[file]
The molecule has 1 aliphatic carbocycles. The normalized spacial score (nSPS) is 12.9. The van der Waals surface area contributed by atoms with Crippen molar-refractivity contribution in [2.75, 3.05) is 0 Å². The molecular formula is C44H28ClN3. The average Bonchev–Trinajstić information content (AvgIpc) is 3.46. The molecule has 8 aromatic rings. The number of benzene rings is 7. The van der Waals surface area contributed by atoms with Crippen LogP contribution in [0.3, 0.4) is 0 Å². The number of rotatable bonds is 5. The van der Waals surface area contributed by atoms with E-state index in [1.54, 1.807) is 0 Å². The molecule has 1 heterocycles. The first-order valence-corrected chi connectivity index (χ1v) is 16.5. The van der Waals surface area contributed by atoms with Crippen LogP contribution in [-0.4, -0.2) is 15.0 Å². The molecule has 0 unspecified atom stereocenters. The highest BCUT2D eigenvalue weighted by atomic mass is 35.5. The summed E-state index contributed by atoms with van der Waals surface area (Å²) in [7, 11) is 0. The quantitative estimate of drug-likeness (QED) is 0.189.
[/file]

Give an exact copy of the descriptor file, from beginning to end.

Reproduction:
The molecule has 1 aliphatic carbocycles. The normalized spacial score (nSPS) is 12.9. The van der Waals surface area contributed by atoms with Crippen molar-refractivity contribution in [2.75, 3.05) is 0 Å². The molecular formula is C44H28ClN3. The average Bonchev–Trinajstić information content (AvgIpc) is 3.46. The molecule has 8 aromatic rings. The number of benzene rings is 7. The van der Waals surface area contributed by atoms with Crippen LogP contribution in [0.3, 0.4) is 0 Å². The number of rotatable bonds is 5. The van der Waals surface area contributed by atoms with E-state index in [1.54, 1.807) is 0 Å². The molecule has 1 heterocycles. The first-order valence-corrected chi connectivity index (χ1v) is 16.5. The van der Waals surface area contributed by atoms with Crippen LogP contribution in [-0.4, -0.2) is 15.0 Å². The molecule has 0 unspecified atom stereocenters. The highest BCUT2D eigenvalue weighted by atomic mass is 35.5. The summed E-state index contributed by atoms with van der Waals surface area (Å²) in [7, 11) is 0. The quantitative estimate of drug-likeness (QED) is 0.189.